Housebuilding has been a do-it-yourself tradition on New Island, and is taught as one of the Seven Basic Skills. Individuals usually purchase (claim) an available site, and then build or design their own house or retreat. Houses tend to be small (about 1500 sqaure feet or less) and are built with clay or adobe brick, cement-sand brick, wattle-and-daub (mud covering woven branches) or straw bales-and-stucco; with wood-frame roofs, trim, windows and doors. Imported steel is used to reinforce clay and cement-sand walls. Locally-made glass is used extensively including fiberglass for insulation. Plastics have been limited to plumbing pipe and wiring insulation.
This is the settlement of Brandonbeach, on the isolated
southwest coast. It is on the Irian-Southwestern railway,
and the South-West Path, but no roads lead to it!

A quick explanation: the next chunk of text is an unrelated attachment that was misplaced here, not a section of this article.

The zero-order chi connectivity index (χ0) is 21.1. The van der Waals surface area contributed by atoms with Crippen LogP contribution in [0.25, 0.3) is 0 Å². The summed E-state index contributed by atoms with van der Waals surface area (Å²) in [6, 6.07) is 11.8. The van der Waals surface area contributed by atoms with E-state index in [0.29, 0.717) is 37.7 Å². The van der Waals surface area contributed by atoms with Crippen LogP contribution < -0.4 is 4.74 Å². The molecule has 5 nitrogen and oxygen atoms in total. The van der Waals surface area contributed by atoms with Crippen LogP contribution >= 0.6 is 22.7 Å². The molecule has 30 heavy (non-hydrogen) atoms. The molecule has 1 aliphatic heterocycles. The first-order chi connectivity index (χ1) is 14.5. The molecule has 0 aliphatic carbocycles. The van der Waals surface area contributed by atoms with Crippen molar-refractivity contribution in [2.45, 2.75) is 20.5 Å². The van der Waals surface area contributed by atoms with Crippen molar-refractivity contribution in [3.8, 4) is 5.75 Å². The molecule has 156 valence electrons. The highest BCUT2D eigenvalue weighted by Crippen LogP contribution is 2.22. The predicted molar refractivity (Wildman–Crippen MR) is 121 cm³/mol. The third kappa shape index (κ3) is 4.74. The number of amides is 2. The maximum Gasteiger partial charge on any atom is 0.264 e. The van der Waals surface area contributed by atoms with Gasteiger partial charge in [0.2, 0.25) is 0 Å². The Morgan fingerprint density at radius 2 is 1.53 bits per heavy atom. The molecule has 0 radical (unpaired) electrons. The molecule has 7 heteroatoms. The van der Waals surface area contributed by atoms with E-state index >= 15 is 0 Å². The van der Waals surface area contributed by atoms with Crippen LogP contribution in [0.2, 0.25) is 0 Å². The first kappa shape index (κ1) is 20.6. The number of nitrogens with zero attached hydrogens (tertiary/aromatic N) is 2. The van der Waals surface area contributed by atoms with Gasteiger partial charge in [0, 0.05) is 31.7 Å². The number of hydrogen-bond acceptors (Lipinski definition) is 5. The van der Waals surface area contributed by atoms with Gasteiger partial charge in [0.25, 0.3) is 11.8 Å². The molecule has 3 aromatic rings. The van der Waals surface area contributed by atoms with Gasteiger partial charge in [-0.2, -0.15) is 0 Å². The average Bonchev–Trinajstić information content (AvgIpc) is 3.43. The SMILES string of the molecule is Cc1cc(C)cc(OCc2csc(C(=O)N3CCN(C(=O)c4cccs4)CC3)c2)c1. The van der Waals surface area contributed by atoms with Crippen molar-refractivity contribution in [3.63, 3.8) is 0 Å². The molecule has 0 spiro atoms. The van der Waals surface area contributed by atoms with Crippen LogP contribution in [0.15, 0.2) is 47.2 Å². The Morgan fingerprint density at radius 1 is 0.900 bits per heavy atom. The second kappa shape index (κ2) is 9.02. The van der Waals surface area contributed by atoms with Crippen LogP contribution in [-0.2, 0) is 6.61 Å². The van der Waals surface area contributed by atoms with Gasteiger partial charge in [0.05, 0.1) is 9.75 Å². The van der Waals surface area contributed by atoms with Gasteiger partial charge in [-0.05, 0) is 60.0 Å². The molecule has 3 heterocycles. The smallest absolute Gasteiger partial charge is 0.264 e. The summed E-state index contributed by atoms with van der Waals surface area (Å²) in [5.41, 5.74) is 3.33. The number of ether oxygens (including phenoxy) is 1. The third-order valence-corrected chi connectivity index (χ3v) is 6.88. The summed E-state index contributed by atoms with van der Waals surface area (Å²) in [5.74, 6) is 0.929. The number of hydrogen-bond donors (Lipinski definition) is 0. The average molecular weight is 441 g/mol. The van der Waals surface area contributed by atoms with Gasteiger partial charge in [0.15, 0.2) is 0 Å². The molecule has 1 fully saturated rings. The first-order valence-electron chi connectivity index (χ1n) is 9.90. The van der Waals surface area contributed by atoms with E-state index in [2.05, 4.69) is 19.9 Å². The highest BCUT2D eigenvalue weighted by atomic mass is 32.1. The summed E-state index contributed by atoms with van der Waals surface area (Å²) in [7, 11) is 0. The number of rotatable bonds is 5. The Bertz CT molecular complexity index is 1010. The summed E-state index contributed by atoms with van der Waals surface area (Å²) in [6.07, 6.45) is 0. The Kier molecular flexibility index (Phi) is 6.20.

This is the commons in Sapphire,
a tribe-settlement on the edge of the Sheffield Desert.
Art by Lee Mothes
Islanders enjoy building! They commonly camp out on their sites for a while to get the feel of how their house might best fit: Aesthetics, the slope, the views, sun-or-shade requirements, garden areas, neighbors and access are usually the biggest considerations. House-raising is often a community event, especially in tribes, where neighbors pitch in to build the foundation and framework, and then the owner usually finishes the details.